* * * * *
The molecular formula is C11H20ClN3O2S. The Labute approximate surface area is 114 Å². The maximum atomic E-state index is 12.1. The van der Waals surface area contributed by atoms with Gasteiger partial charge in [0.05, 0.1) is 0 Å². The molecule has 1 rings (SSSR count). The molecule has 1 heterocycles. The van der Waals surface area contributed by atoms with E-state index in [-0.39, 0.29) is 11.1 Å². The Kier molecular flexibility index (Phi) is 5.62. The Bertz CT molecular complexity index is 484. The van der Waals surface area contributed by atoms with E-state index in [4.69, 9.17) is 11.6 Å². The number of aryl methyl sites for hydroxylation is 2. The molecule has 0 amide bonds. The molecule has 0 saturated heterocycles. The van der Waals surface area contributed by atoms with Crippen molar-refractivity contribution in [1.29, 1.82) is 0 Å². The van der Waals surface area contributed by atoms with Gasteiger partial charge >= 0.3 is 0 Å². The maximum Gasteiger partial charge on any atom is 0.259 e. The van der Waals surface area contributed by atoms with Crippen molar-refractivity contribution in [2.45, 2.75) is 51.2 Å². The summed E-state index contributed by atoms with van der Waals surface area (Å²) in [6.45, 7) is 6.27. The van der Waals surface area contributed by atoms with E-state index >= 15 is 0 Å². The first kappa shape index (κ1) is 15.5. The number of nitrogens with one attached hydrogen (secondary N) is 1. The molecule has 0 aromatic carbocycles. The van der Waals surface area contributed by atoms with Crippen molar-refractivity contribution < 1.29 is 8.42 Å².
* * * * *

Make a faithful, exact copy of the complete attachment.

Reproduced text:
The molecular formula is C11H20ClN3O2S. The Labute approximate surface area is 114 Å². The maximum atomic E-state index is 12.1. The van der Waals surface area contributed by atoms with Gasteiger partial charge in [0.05, 0.1) is 0 Å². The molecule has 1 rings (SSSR count). The molecule has 1 heterocycles. The van der Waals surface area contributed by atoms with E-state index in [-0.39, 0.29) is 11.1 Å². The Kier molecular flexibility index (Phi) is 5.62. The Bertz CT molecular complexity index is 484. The van der Waals surface area contributed by atoms with E-state index in [4.69, 9.17) is 11.6 Å². The number of aryl methyl sites for hydroxylation is 2. The molecule has 0 amide bonds. The molecule has 0 saturated heterocycles. The van der Waals surface area contributed by atoms with Crippen molar-refractivity contribution in [1.29, 1.82) is 0 Å². The van der Waals surface area contributed by atoms with Gasteiger partial charge >= 0.3 is 0 Å². The maximum Gasteiger partial charge on any atom is 0.259 e. The van der Waals surface area contributed by atoms with Crippen molar-refractivity contribution in [2.45, 2.75) is 51.2 Å². The summed E-state index contributed by atoms with van der Waals surface area (Å²) in [6.45, 7) is 6.27. The van der Waals surface area contributed by atoms with E-state index >= 15 is 0 Å². The first kappa shape index (κ1) is 15.5. The number of nitrogens with one attached hydrogen (secondary N) is 1. The molecule has 0 aromatic carbocycles. The van der Waals surface area contributed by atoms with Crippen molar-refractivity contribution < 1.29 is 8.42 Å².